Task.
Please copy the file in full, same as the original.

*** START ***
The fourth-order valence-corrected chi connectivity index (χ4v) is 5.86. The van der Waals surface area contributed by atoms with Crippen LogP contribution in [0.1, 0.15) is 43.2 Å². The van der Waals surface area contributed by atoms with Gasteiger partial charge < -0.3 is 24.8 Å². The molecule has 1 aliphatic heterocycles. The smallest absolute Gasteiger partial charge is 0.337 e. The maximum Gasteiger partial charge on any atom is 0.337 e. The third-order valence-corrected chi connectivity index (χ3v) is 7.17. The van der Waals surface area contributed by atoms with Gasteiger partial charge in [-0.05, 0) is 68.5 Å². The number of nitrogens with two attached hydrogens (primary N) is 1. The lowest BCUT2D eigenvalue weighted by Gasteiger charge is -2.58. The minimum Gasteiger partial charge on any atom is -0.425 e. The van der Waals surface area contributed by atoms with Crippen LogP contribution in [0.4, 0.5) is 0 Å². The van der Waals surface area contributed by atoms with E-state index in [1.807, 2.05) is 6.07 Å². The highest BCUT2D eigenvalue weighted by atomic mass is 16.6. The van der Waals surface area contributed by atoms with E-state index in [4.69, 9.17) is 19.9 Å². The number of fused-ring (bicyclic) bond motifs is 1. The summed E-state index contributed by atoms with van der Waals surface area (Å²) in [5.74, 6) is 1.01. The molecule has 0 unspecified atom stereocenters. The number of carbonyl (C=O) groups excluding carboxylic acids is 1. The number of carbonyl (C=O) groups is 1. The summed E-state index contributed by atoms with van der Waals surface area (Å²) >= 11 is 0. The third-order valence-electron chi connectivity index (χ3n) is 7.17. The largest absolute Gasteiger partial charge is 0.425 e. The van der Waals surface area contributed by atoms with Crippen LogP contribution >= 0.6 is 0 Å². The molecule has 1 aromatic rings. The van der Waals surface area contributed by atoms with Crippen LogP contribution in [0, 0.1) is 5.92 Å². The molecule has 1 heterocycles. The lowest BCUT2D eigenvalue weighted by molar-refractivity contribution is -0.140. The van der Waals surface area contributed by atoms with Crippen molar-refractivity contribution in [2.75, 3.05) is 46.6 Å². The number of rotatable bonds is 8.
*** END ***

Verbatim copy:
The fourth-order valence-corrected chi connectivity index (χ4v) is 5.86. The van der Waals surface area contributed by atoms with Crippen LogP contribution in [0.1, 0.15) is 43.2 Å². The van der Waals surface area contributed by atoms with Gasteiger partial charge < -0.3 is 24.8 Å². The molecule has 1 aliphatic heterocycles. The smallest absolute Gasteiger partial charge is 0.337 e. The maximum Gasteiger partial charge on any atom is 0.337 e. The third-order valence-corrected chi connectivity index (χ3v) is 7.17. The van der Waals surface area contributed by atoms with Gasteiger partial charge in [-0.05, 0) is 68.5 Å². The number of nitrogens with two attached hydrogens (primary N) is 1. The lowest BCUT2D eigenvalue weighted by Gasteiger charge is -2.58. The minimum Gasteiger partial charge on any atom is -0.425 e. The van der Waals surface area contributed by atoms with Crippen LogP contribution in [0.4, 0.5) is 0 Å². The van der Waals surface area contributed by atoms with E-state index in [1.807, 2.05) is 6.07 Å². The highest BCUT2D eigenvalue weighted by atomic mass is 16.6. The van der Waals surface area contributed by atoms with E-state index in [4.69, 9.17) is 19.9 Å². The number of fused-ring (bicyclic) bond motifs is 1. The summed E-state index contributed by atoms with van der Waals surface area (Å²) in [5.74, 6) is 1.01. The molecule has 0 unspecified atom stereocenters. The number of carbonyl (C=O) groups excluding carboxylic acids is 1. The number of carbonyl (C=O) groups is 1. The summed E-state index contributed by atoms with van der Waals surface area (Å²) >= 11 is 0. The third-order valence-electron chi connectivity index (χ3n) is 7.17. The largest absolute Gasteiger partial charge is 0.425 e. The van der Waals surface area contributed by atoms with Crippen LogP contribution >= 0.6 is 0 Å². The molecule has 1 aromatic rings. The van der Waals surface area contributed by atoms with Crippen LogP contribution in [0, 0.1) is 5.92 Å². The molecule has 1 heterocycles. The lowest BCUT2D eigenvalue weighted by molar-refractivity contribution is -0.140. The van der Waals surface area contributed by atoms with Crippen molar-refractivity contribution in [2.75, 3.05) is 46.6 Å². The number of rotatable bonds is 8.